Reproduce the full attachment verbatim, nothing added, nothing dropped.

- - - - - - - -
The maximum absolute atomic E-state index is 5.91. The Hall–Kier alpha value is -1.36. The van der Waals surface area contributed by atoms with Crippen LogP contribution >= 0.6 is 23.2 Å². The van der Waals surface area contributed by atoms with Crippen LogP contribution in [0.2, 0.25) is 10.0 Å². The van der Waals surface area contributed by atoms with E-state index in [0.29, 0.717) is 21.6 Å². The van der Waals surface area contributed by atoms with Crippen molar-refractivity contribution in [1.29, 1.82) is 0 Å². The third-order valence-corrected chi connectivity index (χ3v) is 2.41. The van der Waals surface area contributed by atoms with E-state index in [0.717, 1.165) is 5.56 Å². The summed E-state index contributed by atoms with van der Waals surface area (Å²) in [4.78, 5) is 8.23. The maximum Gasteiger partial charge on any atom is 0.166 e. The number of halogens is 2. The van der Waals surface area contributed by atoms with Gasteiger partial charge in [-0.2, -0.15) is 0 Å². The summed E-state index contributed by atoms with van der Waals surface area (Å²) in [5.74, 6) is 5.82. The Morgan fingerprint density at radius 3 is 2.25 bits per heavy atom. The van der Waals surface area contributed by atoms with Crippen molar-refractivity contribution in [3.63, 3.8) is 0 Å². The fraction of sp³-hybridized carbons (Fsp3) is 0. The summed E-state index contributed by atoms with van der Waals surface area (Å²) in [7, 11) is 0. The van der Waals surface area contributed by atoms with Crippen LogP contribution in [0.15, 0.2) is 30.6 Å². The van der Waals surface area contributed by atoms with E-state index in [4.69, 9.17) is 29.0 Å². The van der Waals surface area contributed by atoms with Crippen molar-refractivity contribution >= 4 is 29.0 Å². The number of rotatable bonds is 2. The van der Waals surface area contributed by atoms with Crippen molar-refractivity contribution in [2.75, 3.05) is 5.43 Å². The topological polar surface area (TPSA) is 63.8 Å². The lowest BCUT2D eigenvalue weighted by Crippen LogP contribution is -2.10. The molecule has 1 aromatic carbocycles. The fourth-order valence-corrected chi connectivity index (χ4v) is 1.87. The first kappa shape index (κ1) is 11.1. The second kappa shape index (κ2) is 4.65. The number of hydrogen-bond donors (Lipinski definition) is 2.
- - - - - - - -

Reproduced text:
The maximum absolute atomic E-state index is 5.91. The Hall–Kier alpha value is -1.36. The van der Waals surface area contributed by atoms with Crippen LogP contribution >= 0.6 is 23.2 Å². The van der Waals surface area contributed by atoms with Crippen LogP contribution in [0.2, 0.25) is 10.0 Å². The van der Waals surface area contributed by atoms with E-state index in [0.29, 0.717) is 21.6 Å². The van der Waals surface area contributed by atoms with Crippen molar-refractivity contribution in [1.29, 1.82) is 0 Å². The third-order valence-corrected chi connectivity index (χ3v) is 2.41. The van der Waals surface area contributed by atoms with E-state index in [0.717, 1.165) is 5.56 Å². The summed E-state index contributed by atoms with van der Waals surface area (Å²) in [4.78, 5) is 8.23. The maximum Gasteiger partial charge on any atom is 0.166 e. The number of halogens is 2. The van der Waals surface area contributed by atoms with Gasteiger partial charge in [-0.2, -0.15) is 0 Å². The summed E-state index contributed by atoms with van der Waals surface area (Å²) in [5.74, 6) is 5.82. The Morgan fingerprint density at radius 3 is 2.25 bits per heavy atom. The van der Waals surface area contributed by atoms with Crippen molar-refractivity contribution in [3.63, 3.8) is 0 Å². The fraction of sp³-hybridized carbons (Fsp3) is 0. The summed E-state index contributed by atoms with van der Waals surface area (Å²) in [7, 11) is 0. The van der Waals surface area contributed by atoms with Crippen LogP contribution in [0.15, 0.2) is 30.6 Å². The van der Waals surface area contributed by atoms with E-state index in [4.69, 9.17) is 29.0 Å². The van der Waals surface area contributed by atoms with Crippen molar-refractivity contribution >= 4 is 29.0 Å². The number of rotatable bonds is 2. The van der Waals surface area contributed by atoms with Crippen molar-refractivity contribution in [2.75, 3.05) is 5.43 Å². The topological polar surface area (TPSA) is 63.8 Å². The lowest BCUT2D eigenvalue weighted by Crippen LogP contribution is -2.10. The molecule has 1 aromatic carbocycles. The fourth-order valence-corrected chi connectivity index (χ4v) is 1.87. The first kappa shape index (κ1) is 11.1. The second kappa shape index (κ2) is 4.65. The number of hydrogen-bond donors (Lipinski definition) is 2.